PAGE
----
After hearing about proposed cuts, Hodgkins said, “FAC Chairs hoped to learn more about the socio-economic research that underpinned the proposals. There didn’t seem to be any. The driving force behind the plan remains the cost – and service – cutting. … There has been no serious attempt to measure the impact these cuts will have on residents, families and businesses in coastal communities.”

FAC members challenged that decision, Hodgkins said.

“When we raised the issue of the money-losing Duke Point terminal, we were told in no uncertain terms that any decisions about major routes was for another, later discussion,” said Hodgkins. In the last financial year, Duke Point operated at a $25 million loss.

Impacts on Gabriolans

Of the last two Gabriola sailings of the day, which BC Ferries recommends cancelling, Hodgkins says, “There’s no doubt these sailings are among the quietest, but has any consideration been given to the impact on shift workers, students and businesses that rely on these sailings? It appears not.”

The decision will also have negative impacts on parents of children whose sports events in Nanaimo run later than 9:15 pm or anyone who enjoys going to movies, concerts, or the theatre off-island.

There is also the impact the cuts will have on the BC Ambulance Service, Hodgkins said.

“Right now, the ambulance can take patients off the island right up to 11 pm,” said Hodgkins. “In future, emergency calls after 9 pm will have to be dealt with on island, with patients needing hospital treatment facing a rough boat ride or, for the most serious, helicopter evacuation.” There are major cost implications Hodgkins said.

Islanders have also raised concerns about power failures, other islanders note. With late-sailing cancellations, BC Hydro crews will have two hours less to work on repairs. And if the power goes out after 9 pm on a Friday or Saturday night, it will be impossible for a BC Hydro crew to even start working on the problem for nearly 12 hours.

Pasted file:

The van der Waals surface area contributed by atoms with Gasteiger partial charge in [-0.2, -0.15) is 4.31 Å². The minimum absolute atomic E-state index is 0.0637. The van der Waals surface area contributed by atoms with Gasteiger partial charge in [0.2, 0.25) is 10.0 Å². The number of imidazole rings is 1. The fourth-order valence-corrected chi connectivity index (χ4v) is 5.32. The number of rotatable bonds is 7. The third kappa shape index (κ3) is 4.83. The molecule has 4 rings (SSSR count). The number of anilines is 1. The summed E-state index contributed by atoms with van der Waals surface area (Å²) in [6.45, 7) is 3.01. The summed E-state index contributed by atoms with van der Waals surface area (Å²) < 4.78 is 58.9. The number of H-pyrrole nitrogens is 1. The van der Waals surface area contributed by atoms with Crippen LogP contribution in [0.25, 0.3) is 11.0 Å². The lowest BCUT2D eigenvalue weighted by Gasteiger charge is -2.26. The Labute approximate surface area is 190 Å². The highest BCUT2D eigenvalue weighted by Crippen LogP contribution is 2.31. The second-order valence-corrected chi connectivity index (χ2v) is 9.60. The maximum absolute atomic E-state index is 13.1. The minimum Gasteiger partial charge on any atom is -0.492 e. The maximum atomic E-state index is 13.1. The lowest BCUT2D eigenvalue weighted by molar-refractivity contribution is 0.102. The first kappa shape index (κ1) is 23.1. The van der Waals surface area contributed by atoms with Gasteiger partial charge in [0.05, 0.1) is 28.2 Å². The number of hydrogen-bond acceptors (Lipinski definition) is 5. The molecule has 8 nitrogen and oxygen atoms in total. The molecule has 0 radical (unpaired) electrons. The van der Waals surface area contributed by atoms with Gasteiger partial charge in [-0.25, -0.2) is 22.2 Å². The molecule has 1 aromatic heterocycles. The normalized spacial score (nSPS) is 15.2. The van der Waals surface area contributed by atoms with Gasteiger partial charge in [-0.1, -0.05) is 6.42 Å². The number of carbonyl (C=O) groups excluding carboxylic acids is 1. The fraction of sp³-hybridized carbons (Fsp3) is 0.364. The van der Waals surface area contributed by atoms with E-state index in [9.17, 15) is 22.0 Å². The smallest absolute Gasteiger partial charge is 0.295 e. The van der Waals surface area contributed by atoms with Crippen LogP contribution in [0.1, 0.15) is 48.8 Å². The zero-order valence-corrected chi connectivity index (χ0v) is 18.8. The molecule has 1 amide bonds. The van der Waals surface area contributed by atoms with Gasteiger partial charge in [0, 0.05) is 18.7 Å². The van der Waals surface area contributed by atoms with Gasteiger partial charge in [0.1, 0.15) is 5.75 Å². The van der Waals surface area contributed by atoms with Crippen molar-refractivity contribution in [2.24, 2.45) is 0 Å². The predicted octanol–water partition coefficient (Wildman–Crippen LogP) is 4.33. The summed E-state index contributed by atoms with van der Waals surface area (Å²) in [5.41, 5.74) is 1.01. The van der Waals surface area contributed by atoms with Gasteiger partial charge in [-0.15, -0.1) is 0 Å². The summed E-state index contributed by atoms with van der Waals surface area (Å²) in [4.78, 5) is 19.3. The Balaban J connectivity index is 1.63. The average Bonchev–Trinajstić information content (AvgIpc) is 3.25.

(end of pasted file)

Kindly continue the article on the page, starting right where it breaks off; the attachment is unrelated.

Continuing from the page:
Although reductions in services are a primary concern to Gulf Islanders, two other MoTI proposals to save and make money have received province-wide attention – and condemnation.

April Fool’s for seniors

Decades ago it was decided that the people whose tax dollars had helped build up the services offered by BC Ferries should be rewarded with free travel on weekdays.

As of April 1, 2014 that will end MoTI says. Instead of free travel on weekdays, pensioners will be offered a “discount” of 50 per cent on weekday travel. MoTI claims this will save approximately $6 million per year which “will be redirected to support general fares”.

According to Kirk Handrahan, executive director of the marine branch of MoTI, in the last financial year, the Province paid BC Ferries $15 million to cover the cost of free travel for seniors. The Province will continue to reimburse BC Ferries the full cost of senior travel, while seniors themselves will be expected to pay 50 per cent of the passenger ticket price.

MoTI itself predicts that at least 10 per cent of the 1.5 million BC seniors currently travelling for free are likely to stop travelling on the ferries because of the changes. What isn’t clear to anyone – BC Ferries and MoTI included – is the drop in car fare income likely to result from reduced senior travel.

The move has been widely denounced by seniors support groups.

Dave Sinclair, president of BC Seniors Living Association told Sun Media: “I’m very disappointed in this decision because I think again the most vulnerable people in our communities have been targeted”. Most seniors, he said, are “on a fixed income and this is going to impact them considerably. A lot of them travel back and forth to visit family and grandchildren.”

Whether or not the revocation of free travel for seniors will ultimately raise BC Ferries revenue remains to be seen.